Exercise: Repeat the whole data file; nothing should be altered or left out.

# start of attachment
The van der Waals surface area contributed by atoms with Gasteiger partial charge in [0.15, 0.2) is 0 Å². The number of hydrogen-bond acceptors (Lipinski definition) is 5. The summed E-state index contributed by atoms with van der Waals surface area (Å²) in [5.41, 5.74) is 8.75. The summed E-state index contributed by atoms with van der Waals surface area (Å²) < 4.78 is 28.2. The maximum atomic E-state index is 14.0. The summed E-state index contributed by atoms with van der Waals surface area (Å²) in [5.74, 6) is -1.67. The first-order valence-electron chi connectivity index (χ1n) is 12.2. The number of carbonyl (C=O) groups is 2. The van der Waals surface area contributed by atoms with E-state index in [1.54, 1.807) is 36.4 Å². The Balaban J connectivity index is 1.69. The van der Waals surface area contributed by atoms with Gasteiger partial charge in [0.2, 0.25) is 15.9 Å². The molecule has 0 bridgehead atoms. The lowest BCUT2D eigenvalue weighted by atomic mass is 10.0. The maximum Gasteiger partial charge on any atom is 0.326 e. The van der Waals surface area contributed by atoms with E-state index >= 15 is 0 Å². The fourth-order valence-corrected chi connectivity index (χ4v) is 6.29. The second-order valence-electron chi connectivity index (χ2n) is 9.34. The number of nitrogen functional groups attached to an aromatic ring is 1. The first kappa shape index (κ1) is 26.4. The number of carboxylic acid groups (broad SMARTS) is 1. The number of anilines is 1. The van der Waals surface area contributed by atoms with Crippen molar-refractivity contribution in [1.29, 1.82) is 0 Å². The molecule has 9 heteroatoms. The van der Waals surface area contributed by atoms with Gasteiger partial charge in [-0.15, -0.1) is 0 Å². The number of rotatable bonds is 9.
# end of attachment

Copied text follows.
The van der Waals surface area contributed by atoms with Gasteiger partial charge in [0.15, 0.2) is 0 Å². The number of hydrogen-bond acceptors (Lipinski definition) is 5. The summed E-state index contributed by atoms with van der Waals surface area (Å²) in [5.41, 5.74) is 8.75. The summed E-state index contributed by atoms with van der Waals surface area (Å²) < 4.78 is 28.2. The maximum atomic E-state index is 14.0. The summed E-state index contributed by atoms with van der Waals surface area (Å²) in [5.74, 6) is -1.67. The first-order valence-electron chi connectivity index (χ1n) is 12.2. The number of carbonyl (C=O) groups is 2. The van der Waals surface area contributed by atoms with E-state index in [1.54, 1.807) is 36.4 Å². The Balaban J connectivity index is 1.69. The van der Waals surface area contributed by atoms with Gasteiger partial charge in [0.2, 0.25) is 15.9 Å². The molecule has 0 bridgehead atoms. The lowest BCUT2D eigenvalue weighted by atomic mass is 10.0. The maximum Gasteiger partial charge on any atom is 0.326 e. The van der Waals surface area contributed by atoms with E-state index >= 15 is 0 Å². The fourth-order valence-corrected chi connectivity index (χ4v) is 6.29. The second-order valence-electron chi connectivity index (χ2n) is 9.34. The number of nitrogen functional groups attached to an aromatic ring is 1. The first kappa shape index (κ1) is 26.4. The number of carboxylic acid groups (broad SMARTS) is 1. The number of anilines is 1. The van der Waals surface area contributed by atoms with Crippen molar-refractivity contribution in [1.29, 1.82) is 0 Å². The molecule has 9 heteroatoms. The van der Waals surface area contributed by atoms with Gasteiger partial charge in [-0.15, -0.1) is 0 Å². The number of rotatable bonds is 9.